Normally female patients unwillingly admit to urinary incontinence. If you have seen that your quality of life has unexpectedly reduced and you find yourself avoiding, playing, running, lifting or laughing with your child due to the fear of incontinence, you should consider addressing this topic sooner rather than later. Urinary incontinence is not only related to aging. The postpartum population is at higher risk for long-term incontinence as you have been pregnant. Factors which affect incontinence include neuromuscular dysfunction, obesity, diet, vaginal delivery, exercise and lifestyle. Later stage problems include depression worsening leakage, and declined physical activity.
By giving proper attention to this problem, postpartum women with leakage or signs of incontinence dysfunction may reduce effects of long-term postpartum incontinence. In a few situations, postpartum incontinence resolves, but in then may get worse with subsequent pregnancies, age, smoking, weight gain, and drinking. Women who have been pregnant are 2.6 times more expected to suffer from urinary incontinence, then their non-pregnant counterpart female. A study reported women spending an average of $900 annually, out of pocket just to handle their symptoms; the women were willing to spend even more for a cure. Younger women are affected by curb of recreational activity. Older women, disclose deficits in walking speed, standing, and balance.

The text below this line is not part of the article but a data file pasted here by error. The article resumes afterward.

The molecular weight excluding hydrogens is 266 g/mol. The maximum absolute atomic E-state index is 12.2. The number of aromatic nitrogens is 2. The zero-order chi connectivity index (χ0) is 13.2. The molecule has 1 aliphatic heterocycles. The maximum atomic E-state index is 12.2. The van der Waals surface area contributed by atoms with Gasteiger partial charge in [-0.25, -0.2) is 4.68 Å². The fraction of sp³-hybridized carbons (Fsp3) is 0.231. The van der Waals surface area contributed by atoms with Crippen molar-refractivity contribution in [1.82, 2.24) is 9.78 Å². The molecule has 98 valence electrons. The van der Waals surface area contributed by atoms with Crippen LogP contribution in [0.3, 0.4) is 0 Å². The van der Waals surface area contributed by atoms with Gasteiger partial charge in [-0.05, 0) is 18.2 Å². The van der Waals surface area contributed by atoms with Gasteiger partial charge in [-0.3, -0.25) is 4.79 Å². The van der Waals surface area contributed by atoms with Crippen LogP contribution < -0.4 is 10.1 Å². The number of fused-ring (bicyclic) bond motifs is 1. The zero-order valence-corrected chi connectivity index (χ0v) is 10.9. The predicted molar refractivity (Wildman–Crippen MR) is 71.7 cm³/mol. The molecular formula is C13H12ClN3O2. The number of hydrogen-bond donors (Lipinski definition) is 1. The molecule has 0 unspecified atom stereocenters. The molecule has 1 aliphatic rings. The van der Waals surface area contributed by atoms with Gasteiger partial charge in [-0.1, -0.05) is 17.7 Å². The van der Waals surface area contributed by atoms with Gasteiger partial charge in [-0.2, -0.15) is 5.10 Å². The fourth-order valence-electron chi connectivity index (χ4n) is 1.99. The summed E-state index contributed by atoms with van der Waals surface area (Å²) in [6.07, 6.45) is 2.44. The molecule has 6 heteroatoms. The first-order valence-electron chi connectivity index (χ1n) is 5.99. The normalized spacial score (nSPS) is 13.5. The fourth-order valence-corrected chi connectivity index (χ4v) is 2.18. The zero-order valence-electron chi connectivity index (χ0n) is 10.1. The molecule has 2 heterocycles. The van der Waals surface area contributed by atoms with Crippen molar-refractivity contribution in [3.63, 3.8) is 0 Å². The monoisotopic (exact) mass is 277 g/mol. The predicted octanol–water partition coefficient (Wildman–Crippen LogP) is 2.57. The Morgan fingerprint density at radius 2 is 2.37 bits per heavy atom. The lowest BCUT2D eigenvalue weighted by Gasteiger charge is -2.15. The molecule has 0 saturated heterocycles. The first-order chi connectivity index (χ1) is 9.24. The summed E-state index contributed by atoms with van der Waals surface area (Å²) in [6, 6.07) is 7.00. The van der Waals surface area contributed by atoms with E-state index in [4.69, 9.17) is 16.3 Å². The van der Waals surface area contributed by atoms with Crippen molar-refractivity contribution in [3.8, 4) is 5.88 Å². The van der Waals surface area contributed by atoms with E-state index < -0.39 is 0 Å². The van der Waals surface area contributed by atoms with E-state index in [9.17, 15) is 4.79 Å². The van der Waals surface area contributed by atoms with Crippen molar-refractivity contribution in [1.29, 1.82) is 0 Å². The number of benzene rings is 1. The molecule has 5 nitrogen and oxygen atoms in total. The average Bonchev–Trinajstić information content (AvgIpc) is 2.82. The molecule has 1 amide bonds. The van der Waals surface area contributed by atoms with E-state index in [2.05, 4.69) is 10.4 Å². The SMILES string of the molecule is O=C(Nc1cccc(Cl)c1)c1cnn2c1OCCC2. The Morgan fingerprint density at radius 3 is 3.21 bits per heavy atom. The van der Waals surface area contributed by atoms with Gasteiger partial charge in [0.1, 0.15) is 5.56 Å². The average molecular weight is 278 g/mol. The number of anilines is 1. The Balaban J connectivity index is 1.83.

Measures to prevent Postpartum Incontinence
Taking a help from physical therapist can diminish the feeling that you are helpless. Many physical therapists in Hammond are trained in this area; their program may provide education about exercise, such as biomechanical improvement for lifting, pelvic floor contraction, and an ability to give you the self-assurance and power to change the situation. They can explain how exercise performance is a walk that can be built into any daily routine, even during play time with your kids. These measures will build the self-assurance you’ll need to treat your pelvic floor weakness and address your pathology. Direct physical therapy intervention will include assessment and evaluation of related musculoskeletal pathology and structured exercise or relaxation for the pelvic floor. Pre and postpartum pelvic floor weakness or tone issues can be addressed by our rehab to decrease risk of long-term incontinence. New mothers should look for help if your incontinence continues beyond your child’s first birthday.